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Author Topic: Expensive Reality of UK FTTP on Demand Broadband Hits Home  (Read 423 times)


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  • Kitizen
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Expensive Reality of UK FTTP on Demand Broadband Hits Home
« on: March 12, 2018, 11:10:41 AM »

Customers who last year delayed ordering one of Openreach’s (BT) up to 1000Mbps capable FTTP on Demand (FoD) ultrafast broadband products, perhaps in the hope that the new UK wholesale ISP costs might result in a price cut, have been left surprised by the large build quotes.

The FoD or FTTPoD service is designed to be requested (‘on demand‘) in slower FTTC capable areas where Openreach’s pure fibre optic cables usually only go so far as your local street cabinet. Essentially it enables you to get an ultrafast Fibre-to-the-Premises (FTTP) line built right to your property (e.g. business or home), even if FTTP wasn’t planned for the area, albeit with the customer having to pay the significant build costs involved.

It’s important to point out that FoD is a completely different ball game to a native FTTP deployment. In a native rollout Openreach cover the cost of deploying their fibre directly to your property as part of their self-funded or state aid supported rollout and then the property owner only needs to pay a small setup fee to get connected (i.e. they don’t have to cover the civil engineering costs).

The issue of FoD pricing has always been a contentious one due to the high costs involved with building such a network and the fact that it’s targeted more at businesses (SME) than homes, although residential people with very deep pockets could still order it; Openreach’s previous price hike in May 2014 appeared to put the service increasingly out of reach as an option for domestic use.

    Example Old vs New Build Costs (Estimated)

    OLD: £2,000.00 +vat [Band B] in Merseyside
    NEW: £9,800.00

    OLD: £1,800 [Band B] in Brighton
    NEW: £13,000+

    OLD: £2,750
    NEW: £18,100

    OLD: £7,675 [Band G]
    NEW: £13,700

    NOTE: Only a Site Survey can determine if there may be any additional ECC’s (Excess Construction Charges) above the old charge band model. Likewise the cost under the new system might go up or down depending upon whether the customer chooses to proceed and take a full engineering survey (i.e. the first desktop survey is only a VERY rough estimate).

So in reality the new prices that people thought might be cheaper are actually massively more!

It is a shame that this is a missed opportunity by OR. I originally thought the new prices would be cheaper and encouraging to sellers of the FTTPoD products by the other companies. It seems my thoughts were mis-placed and instead of OR encouraging more take-up of the product they have actually priced it out of the range of ordinary residential people.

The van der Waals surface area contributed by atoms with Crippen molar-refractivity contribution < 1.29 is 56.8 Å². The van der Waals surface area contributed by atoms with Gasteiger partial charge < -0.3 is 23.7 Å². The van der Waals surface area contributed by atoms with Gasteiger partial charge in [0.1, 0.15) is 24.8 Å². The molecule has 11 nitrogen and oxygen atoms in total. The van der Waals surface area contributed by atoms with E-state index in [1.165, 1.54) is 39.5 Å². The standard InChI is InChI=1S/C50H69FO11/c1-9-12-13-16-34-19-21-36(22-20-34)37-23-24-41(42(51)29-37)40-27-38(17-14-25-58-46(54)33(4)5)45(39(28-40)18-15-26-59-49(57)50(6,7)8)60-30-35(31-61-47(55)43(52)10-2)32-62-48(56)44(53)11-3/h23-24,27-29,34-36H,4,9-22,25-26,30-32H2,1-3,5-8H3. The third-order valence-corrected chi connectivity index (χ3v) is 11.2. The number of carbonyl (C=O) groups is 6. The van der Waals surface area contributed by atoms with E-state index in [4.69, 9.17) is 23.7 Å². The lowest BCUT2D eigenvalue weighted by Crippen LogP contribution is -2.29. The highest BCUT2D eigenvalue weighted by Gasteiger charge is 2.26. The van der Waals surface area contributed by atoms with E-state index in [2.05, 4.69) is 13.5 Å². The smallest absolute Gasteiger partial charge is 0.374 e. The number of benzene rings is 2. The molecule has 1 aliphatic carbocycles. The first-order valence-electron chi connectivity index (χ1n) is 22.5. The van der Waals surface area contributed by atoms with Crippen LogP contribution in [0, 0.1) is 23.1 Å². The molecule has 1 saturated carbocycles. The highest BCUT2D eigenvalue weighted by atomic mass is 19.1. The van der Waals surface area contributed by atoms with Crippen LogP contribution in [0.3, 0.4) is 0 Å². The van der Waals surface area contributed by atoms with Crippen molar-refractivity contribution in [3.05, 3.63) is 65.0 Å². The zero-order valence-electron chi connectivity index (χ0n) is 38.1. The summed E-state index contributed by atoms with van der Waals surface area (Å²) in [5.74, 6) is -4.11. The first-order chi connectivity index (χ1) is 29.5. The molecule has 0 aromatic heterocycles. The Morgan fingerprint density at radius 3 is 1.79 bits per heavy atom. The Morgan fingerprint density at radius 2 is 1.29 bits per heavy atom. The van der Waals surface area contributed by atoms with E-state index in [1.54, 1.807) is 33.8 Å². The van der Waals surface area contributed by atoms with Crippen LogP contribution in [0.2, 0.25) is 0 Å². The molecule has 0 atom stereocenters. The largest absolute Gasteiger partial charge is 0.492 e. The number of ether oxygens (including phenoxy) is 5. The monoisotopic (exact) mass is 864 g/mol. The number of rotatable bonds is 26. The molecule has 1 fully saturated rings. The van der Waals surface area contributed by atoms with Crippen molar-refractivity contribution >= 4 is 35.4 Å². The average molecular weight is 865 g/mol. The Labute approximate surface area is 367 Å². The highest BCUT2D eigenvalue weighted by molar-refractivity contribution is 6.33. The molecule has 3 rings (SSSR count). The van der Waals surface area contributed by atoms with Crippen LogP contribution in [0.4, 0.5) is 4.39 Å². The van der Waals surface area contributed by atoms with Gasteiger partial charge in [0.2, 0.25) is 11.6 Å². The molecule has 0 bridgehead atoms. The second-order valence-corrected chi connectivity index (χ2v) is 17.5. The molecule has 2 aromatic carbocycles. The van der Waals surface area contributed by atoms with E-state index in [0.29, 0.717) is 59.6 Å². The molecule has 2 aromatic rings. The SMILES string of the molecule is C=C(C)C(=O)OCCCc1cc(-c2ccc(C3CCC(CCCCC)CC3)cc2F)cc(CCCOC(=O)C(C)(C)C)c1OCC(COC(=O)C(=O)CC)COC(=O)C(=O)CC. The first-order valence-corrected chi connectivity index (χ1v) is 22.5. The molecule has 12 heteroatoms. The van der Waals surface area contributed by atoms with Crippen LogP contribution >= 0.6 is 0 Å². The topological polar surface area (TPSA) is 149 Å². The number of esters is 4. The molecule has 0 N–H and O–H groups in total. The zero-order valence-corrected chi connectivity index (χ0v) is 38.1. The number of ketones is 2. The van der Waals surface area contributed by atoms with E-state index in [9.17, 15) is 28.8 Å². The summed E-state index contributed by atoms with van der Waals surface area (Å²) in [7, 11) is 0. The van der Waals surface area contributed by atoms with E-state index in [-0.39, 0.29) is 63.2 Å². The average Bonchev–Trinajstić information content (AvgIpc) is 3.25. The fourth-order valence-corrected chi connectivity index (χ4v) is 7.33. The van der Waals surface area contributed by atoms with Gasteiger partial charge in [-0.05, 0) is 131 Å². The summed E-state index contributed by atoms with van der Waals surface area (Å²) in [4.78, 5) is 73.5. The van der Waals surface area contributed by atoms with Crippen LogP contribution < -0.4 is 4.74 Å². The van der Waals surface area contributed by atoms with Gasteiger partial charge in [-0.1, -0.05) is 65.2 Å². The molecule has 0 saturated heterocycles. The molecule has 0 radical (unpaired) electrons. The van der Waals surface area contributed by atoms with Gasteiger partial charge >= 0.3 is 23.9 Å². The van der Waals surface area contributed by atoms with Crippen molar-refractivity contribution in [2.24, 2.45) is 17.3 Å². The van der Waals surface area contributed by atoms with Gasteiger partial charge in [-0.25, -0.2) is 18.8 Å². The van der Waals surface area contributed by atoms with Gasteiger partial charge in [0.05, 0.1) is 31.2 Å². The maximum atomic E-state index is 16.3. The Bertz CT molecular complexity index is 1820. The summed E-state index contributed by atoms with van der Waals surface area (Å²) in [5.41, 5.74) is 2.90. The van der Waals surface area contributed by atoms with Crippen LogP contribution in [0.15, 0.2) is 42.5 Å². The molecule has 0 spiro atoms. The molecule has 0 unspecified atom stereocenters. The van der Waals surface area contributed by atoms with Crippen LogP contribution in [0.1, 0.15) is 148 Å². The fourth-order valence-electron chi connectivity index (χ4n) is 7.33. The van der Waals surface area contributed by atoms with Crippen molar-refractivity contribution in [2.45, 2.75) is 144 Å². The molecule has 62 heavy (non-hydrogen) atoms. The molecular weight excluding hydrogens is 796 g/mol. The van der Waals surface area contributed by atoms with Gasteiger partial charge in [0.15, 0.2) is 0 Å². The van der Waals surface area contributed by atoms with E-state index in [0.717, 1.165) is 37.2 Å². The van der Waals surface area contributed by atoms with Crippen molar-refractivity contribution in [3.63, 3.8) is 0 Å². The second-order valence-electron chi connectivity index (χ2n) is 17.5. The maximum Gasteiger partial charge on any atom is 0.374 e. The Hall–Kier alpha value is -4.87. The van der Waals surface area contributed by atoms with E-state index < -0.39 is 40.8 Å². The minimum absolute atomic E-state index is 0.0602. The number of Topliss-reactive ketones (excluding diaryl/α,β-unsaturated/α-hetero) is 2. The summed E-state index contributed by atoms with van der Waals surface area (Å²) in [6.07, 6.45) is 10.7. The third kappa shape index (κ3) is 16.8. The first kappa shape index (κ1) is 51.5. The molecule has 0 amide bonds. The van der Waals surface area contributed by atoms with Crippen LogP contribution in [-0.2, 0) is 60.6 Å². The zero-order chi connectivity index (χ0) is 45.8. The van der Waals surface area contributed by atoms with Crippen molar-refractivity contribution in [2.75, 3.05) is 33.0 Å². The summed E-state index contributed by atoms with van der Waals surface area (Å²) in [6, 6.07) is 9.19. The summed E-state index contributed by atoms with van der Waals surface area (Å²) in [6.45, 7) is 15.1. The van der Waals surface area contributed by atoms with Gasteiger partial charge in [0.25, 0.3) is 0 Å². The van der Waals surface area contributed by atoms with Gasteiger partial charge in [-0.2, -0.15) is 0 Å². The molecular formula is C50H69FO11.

It is a shame that OR and others couldnt see FTTPoD as an opportunity for the end customer to share some of the cost of it.

I have never understood why these services are charging £100 to £200 monthly rental when in reality it should be a normal FTTP rental. We all know that fibre lines are less work than copper lines for engineers. Yet it feels like the full fibre idea is being choked out.

I hope that these companies start getting their acts together because probably in 5 years the demand for higher speeds will have increased and if OR arent going around laying fibre now then there is going to be a problem.
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Re: Expensive Reality of UK FTTP on Demand Broadband Hits Home
« Reply #1 on: March 12, 2018, 11:14:00 AM »

I'm not sure anyone mentioned anything about install pricing being cheaper. Without the higher rental price and longer contract period more costs had to be front-loaded into install.

The rental charge from Openreach is the same as standard FTTP. These are business suppliers charging accordingly.


  • Kitizen
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Re: Expensive Reality of UK FTTP on Demand Broadband Hits Home
« Reply #2 on: March 12, 2018, 02:16:51 PM »

The install/build charges were always anticipated to be much higher, with shorter contact lengths meaning charges would be front loaded to the build charge. I don't know anyone who thought the build price was going to go down.

The overall cost (old build charge + 3 years rental vs new build charge + 1 year rental) was guessed to be similar, and in many cases it is similar. On the whole though the overall cost appears to have gone up.

The price changes are mainly designed to make multiple orders more cost effective. It means the new pricing should work out cheaper ifa bunch of neighbors chip in on a grouped order.
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